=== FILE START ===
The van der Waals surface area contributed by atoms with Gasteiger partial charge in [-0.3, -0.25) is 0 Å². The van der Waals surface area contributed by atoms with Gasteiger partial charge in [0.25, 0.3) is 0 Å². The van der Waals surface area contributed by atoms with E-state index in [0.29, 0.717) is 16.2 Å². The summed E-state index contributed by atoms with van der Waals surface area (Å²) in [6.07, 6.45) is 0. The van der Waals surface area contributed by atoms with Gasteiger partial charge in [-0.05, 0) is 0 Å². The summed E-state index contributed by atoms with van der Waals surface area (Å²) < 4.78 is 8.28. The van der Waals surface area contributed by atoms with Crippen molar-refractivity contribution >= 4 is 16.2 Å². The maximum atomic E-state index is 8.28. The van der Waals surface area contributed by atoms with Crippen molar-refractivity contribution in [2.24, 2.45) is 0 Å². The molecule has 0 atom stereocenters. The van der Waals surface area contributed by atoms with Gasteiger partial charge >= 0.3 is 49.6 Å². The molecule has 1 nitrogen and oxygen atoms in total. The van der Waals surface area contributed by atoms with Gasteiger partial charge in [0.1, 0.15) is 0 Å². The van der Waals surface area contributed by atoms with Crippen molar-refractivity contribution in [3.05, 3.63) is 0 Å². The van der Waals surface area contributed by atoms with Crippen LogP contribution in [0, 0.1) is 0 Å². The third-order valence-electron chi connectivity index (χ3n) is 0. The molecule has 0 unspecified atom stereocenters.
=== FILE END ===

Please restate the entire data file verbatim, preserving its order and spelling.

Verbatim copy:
The van der Waals surface area contributed by atoms with Gasteiger partial charge in [-0.3, -0.25) is 0 Å². The van der Waals surface area contributed by atoms with Gasteiger partial charge in [0.25, 0.3) is 0 Å². The van der Waals surface area contributed by atoms with E-state index in [0.29, 0.717) is 16.2 Å². The summed E-state index contributed by atoms with van der Waals surface area (Å²) in [6.07, 6.45) is 0. The van der Waals surface area contributed by atoms with Gasteiger partial charge in [-0.05, 0) is 0 Å². The summed E-state index contributed by atoms with van der Waals surface area (Å²) < 4.78 is 8.28. The van der Waals surface area contributed by atoms with Crippen molar-refractivity contribution >= 4 is 16.2 Å². The maximum atomic E-state index is 8.28. The van der Waals surface area contributed by atoms with Crippen molar-refractivity contribution in [2.24, 2.45) is 0 Å². The molecule has 0 atom stereocenters. The van der Waals surface area contributed by atoms with Gasteiger partial charge >= 0.3 is 49.6 Å². The molecule has 1 nitrogen and oxygen atoms in total. The van der Waals surface area contributed by atoms with Gasteiger partial charge in [0.1, 0.15) is 0 Å². The van der Waals surface area contributed by atoms with Crippen molar-refractivity contribution in [3.05, 3.63) is 0 Å². The van der Waals surface area contributed by atoms with Crippen LogP contribution in [0, 0.1) is 0 Å². The third-order valence-electron chi connectivity index (χ3n) is 0. The molecule has 0 unspecified atom stereocenters.